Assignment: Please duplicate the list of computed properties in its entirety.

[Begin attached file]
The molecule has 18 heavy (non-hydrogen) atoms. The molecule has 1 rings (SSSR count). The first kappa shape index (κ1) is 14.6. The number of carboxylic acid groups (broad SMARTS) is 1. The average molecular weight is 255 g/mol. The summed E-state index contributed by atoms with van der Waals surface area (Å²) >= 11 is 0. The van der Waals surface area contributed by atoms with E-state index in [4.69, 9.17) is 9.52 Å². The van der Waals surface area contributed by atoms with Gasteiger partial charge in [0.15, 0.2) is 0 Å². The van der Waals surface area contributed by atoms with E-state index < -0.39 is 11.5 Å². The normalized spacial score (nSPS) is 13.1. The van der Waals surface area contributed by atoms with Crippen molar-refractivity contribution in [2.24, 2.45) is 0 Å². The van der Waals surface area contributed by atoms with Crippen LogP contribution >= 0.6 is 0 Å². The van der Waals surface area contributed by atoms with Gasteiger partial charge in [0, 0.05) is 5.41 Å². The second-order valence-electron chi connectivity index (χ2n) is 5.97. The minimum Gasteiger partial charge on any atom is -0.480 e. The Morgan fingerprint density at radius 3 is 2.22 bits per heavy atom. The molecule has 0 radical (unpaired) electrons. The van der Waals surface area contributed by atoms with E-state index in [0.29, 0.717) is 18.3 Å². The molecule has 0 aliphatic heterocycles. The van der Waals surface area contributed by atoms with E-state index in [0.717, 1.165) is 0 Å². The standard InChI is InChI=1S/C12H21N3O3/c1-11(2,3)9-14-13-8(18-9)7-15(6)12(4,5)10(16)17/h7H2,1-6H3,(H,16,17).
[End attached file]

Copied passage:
The molecule has 18 heavy (non-hydrogen) atoms. The molecule has 1 rings (SSSR count). The first kappa shape index (κ1) is 14.6. The number of carboxylic acid groups (broad SMARTS) is 1. The average molecular weight is 255 g/mol. The summed E-state index contributed by atoms with van der Waals surface area (Å²) >= 11 is 0. The van der Waals surface area contributed by atoms with E-state index in [4.69, 9.17) is 9.52 Å². The van der Waals surface area contributed by atoms with Gasteiger partial charge in [0.15, 0.2) is 0 Å². The van der Waals surface area contributed by atoms with E-state index < -0.39 is 11.5 Å². The normalized spacial score (nSPS) is 13.1. The van der Waals surface area contributed by atoms with Crippen molar-refractivity contribution in [2.24, 2.45) is 0 Å². The van der Waals surface area contributed by atoms with Crippen LogP contribution >= 0.6 is 0 Å². The van der Waals surface area contributed by atoms with Gasteiger partial charge in [0, 0.05) is 5.41 Å². The second-order valence-electron chi connectivity index (χ2n) is 5.97. The minimum Gasteiger partial charge on any atom is -0.480 e. The Morgan fingerprint density at radius 3 is 2.22 bits per heavy atom. The molecule has 0 radical (unpaired) electrons. The van der Waals surface area contributed by atoms with E-state index in [0.29, 0.717) is 18.3 Å². The molecule has 0 aliphatic heterocycles. The van der Waals surface area contributed by atoms with E-state index in [0.717, 1.165) is 0 Å². The standard InChI is InChI=1S/C12H21N3O3/c1-11(2,3)9-14-13-8(18-9)7-15(6)12(4,5)10(16)17/h7H2,1-6H3,(H,16,17).